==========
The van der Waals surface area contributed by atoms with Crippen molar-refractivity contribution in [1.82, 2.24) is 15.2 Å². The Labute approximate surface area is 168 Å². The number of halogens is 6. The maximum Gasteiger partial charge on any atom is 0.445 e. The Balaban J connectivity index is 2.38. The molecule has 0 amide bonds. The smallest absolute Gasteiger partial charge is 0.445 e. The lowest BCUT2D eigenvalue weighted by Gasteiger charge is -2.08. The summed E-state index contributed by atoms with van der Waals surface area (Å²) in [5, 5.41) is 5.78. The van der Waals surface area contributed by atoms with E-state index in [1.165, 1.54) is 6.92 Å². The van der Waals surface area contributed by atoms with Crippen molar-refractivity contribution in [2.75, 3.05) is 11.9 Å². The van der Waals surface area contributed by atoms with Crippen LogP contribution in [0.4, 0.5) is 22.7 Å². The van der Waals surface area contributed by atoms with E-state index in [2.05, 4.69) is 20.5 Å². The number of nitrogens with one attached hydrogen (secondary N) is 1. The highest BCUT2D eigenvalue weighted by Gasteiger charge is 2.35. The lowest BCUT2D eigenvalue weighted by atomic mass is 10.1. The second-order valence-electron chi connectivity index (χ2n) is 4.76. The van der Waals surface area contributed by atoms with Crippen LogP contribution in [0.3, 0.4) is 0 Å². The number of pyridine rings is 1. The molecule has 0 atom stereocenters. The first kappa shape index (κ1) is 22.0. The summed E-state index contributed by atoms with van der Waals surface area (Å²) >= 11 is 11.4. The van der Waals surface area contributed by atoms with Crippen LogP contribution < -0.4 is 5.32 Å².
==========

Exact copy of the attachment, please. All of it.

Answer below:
The van der Waals surface area contributed by atoms with Crippen molar-refractivity contribution in [1.82, 2.24) is 15.2 Å². The Labute approximate surface area is 168 Å². The number of halogens is 6. The maximum Gasteiger partial charge on any atom is 0.445 e. The Balaban J connectivity index is 2.38. The molecule has 0 amide bonds. The smallest absolute Gasteiger partial charge is 0.445 e. The lowest BCUT2D eigenvalue weighted by Gasteiger charge is -2.08. The summed E-state index contributed by atoms with van der Waals surface area (Å²) in [5, 5.41) is 5.78. The van der Waals surface area contributed by atoms with E-state index in [1.165, 1.54) is 6.92 Å². The van der Waals surface area contributed by atoms with Crippen molar-refractivity contribution in [2.75, 3.05) is 11.9 Å². The van der Waals surface area contributed by atoms with Crippen LogP contribution in [0.4, 0.5) is 22.7 Å². The van der Waals surface area contributed by atoms with E-state index in [2.05, 4.69) is 20.5 Å². The number of nitrogens with one attached hydrogen (secondary N) is 1. The highest BCUT2D eigenvalue weighted by Gasteiger charge is 2.35. The lowest BCUT2D eigenvalue weighted by atomic mass is 10.1. The second-order valence-electron chi connectivity index (χ2n) is 4.76. The van der Waals surface area contributed by atoms with Crippen LogP contribution in [0.3, 0.4) is 0 Å². The number of pyridine rings is 1. The molecule has 0 atom stereocenters. The first kappa shape index (κ1) is 22.0. The summed E-state index contributed by atoms with van der Waals surface area (Å²) >= 11 is 11.4. The van der Waals surface area contributed by atoms with Crippen LogP contribution < -0.4 is 5.32 Å².